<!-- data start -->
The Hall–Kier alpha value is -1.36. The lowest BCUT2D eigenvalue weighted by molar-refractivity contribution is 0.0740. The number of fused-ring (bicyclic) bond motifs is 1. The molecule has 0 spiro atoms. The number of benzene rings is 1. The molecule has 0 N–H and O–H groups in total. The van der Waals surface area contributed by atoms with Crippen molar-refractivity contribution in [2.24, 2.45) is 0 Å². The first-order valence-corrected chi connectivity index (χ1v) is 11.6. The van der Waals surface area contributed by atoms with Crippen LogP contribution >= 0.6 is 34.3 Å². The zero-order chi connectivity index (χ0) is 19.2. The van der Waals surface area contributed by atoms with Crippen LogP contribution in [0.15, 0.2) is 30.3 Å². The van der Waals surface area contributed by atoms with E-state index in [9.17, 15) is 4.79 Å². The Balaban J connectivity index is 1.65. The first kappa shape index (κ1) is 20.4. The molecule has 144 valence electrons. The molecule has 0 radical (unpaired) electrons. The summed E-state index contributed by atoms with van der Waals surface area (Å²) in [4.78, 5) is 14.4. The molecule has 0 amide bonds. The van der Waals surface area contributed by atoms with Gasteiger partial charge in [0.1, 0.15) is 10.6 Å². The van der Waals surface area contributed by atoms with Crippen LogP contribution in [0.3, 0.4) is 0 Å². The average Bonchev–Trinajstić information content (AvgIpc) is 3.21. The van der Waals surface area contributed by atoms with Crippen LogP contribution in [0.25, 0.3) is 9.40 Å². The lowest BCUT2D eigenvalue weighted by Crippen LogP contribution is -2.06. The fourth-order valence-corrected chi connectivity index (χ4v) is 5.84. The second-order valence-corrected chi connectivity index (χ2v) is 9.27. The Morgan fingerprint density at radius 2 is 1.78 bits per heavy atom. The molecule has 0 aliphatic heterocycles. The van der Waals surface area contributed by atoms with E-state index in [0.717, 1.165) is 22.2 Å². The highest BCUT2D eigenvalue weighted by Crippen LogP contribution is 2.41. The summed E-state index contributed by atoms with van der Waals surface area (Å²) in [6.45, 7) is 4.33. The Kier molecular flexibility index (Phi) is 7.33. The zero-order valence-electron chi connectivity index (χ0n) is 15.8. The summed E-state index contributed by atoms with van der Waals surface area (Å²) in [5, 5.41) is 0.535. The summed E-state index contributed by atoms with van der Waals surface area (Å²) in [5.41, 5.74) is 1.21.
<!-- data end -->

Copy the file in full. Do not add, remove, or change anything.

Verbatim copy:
The Hall–Kier alpha value is -1.36. The lowest BCUT2D eigenvalue weighted by molar-refractivity contribution is 0.0740. The number of fused-ring (bicyclic) bond motifs is 1. The molecule has 0 spiro atoms. The number of benzene rings is 1. The molecule has 0 N–H and O–H groups in total. The van der Waals surface area contributed by atoms with Crippen molar-refractivity contribution in [2.24, 2.45) is 0 Å². The first-order valence-corrected chi connectivity index (χ1v) is 11.6. The van der Waals surface area contributed by atoms with Crippen LogP contribution >= 0.6 is 34.3 Å². The zero-order chi connectivity index (χ0) is 19.2. The van der Waals surface area contributed by atoms with Crippen LogP contribution in [0.15, 0.2) is 30.3 Å². The van der Waals surface area contributed by atoms with E-state index in [9.17, 15) is 4.79 Å². The Balaban J connectivity index is 1.65. The first kappa shape index (κ1) is 20.4. The molecule has 144 valence electrons. The molecule has 0 radical (unpaired) electrons. The summed E-state index contributed by atoms with van der Waals surface area (Å²) in [4.78, 5) is 14.4. The molecule has 0 amide bonds. The van der Waals surface area contributed by atoms with Gasteiger partial charge in [0.1, 0.15) is 10.6 Å². The van der Waals surface area contributed by atoms with Crippen LogP contribution in [0.3, 0.4) is 0 Å². The average Bonchev–Trinajstić information content (AvgIpc) is 3.21. The van der Waals surface area contributed by atoms with Crippen LogP contribution in [0.25, 0.3) is 9.40 Å². The lowest BCUT2D eigenvalue weighted by Crippen LogP contribution is -2.06. The fourth-order valence-corrected chi connectivity index (χ4v) is 5.84. The second-order valence-corrected chi connectivity index (χ2v) is 9.27. The Morgan fingerprint density at radius 2 is 1.78 bits per heavy atom. The molecule has 0 aliphatic heterocycles. The van der Waals surface area contributed by atoms with E-state index in [0.717, 1.165) is 22.2 Å². The highest BCUT2D eigenvalue weighted by Crippen LogP contribution is 2.41. The summed E-state index contributed by atoms with van der Waals surface area (Å²) in [6.45, 7) is 4.33. The Kier molecular flexibility index (Phi) is 7.33. The zero-order valence-electron chi connectivity index (χ0n) is 15.8. The summed E-state index contributed by atoms with van der Waals surface area (Å²) in [5, 5.41) is 0.535. The summed E-state index contributed by atoms with van der Waals surface area (Å²) in [5.41, 5.74) is 1.21.